Bestselling author Anna Maxted's novels include Getting Over It, Running In Heels, and A Tale of Two Sisters. She also has written novels for children. She lives in London.
Q: Your first novel, Getting Over It, became a huge international bestseller. Did you expect that, and was it difficult to write your second book given the expectations?
A: The success of Getting Over It was a lovely surprise. I had written it from the heart. I put a lot of emotion into it, humour, and thought. I think I tried to write something that I would have liked to read. You do have to write with emotional honesty, I think, or it doesn't work.
It was a little harder to write Running In Heels. You start off writing the book you're burning to write, and then you have to write another. I always felt it was a huge privilege to write novels though, and I enjoy the process. Someone said to me recently that when you're writing a novel it must be like living in two worlds - and there is an element of that. A novel isn't just a place for the reader to escape to - the writer has to want to be there too.
Q: Your novels generally include very serious themes (the death of a parent, eating disorders, rape), along with a wonderful sense of humor. How have you managed to blend the serious with the humorous, and what do you think is a good balance?
A: I think that must just be my sense of humour, which is probably quite dry. The stories contain a lot of laughter (I'd like to think), but I hope it's never shoehorned in there - it has to fit. The example I like to give, of why the books are not po-faced, is: a few weeks after my father died, a cousin said to my mother, "I know exactly how you feel - my husband's in South Africa for three weeks." The situation might be serious... the humour comes from the characters.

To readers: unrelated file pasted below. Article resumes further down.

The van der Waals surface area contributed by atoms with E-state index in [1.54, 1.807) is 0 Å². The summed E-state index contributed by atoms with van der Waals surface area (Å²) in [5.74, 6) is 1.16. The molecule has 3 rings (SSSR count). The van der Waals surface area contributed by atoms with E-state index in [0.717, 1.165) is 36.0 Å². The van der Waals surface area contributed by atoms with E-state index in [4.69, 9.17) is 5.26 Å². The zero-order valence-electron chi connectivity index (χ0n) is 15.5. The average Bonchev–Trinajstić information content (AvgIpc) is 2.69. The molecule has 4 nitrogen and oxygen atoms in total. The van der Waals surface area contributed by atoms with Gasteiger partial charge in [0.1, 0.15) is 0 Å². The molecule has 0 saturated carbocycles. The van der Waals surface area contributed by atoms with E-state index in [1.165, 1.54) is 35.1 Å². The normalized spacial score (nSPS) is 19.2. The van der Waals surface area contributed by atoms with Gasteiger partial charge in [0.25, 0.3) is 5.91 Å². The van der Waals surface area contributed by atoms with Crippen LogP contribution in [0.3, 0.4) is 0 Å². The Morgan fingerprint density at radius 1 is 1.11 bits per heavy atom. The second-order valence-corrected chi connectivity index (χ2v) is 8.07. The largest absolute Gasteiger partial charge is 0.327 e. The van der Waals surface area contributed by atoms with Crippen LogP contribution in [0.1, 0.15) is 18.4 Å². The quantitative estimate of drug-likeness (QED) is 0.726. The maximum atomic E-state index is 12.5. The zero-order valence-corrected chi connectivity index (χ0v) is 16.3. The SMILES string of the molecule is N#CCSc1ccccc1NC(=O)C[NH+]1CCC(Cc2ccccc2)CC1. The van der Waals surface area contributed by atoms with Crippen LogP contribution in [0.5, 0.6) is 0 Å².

Q: Some reviewers over the years have described your novels as "chick lit." What do you think of that term?
A: It depends who's using it; friend or foe! It's very easy for someone who hasn't ever spent a year, planning, researching and writing a novel to be archly dismissive. What amuses me is that people use that term as if 'chick lit' is composed of one bad book. I think, within the genre, there are mediocre books, and wonderful books.
Q: In recent years, you have been writing children's books. Why did you decide to write for children, and how is writing for children different from (and similar to) writing for adults?
A: I started to write the Tom & Matt books after having my own kids. I was reading a book to my 6-year old son, in which, to my surprise, Beyonce was mentioned. He really wasn't interested (though give it a few years, obviously). It made me want to write a story that was celebrity-free. Something fun and funny (for adults too - I hate it when I read a bedtime story and I dread it).
Q: What are you working on now?
A: I took a break from writing novels to look after my children - I just realised I couldn't do both jobs well. With novels, I really had to immerse myself - lose myself in that alternate world. It wasn't possible with three small boys. That said, now that they're all at school, I would like to get back into it. I'm working on an idea. It's early days, but we'll see!
Q: Anything else we should know?
A: Yes - that rule about not eating carbs after 6pm? Load of rubbish!
--Interview with Deborah Kalb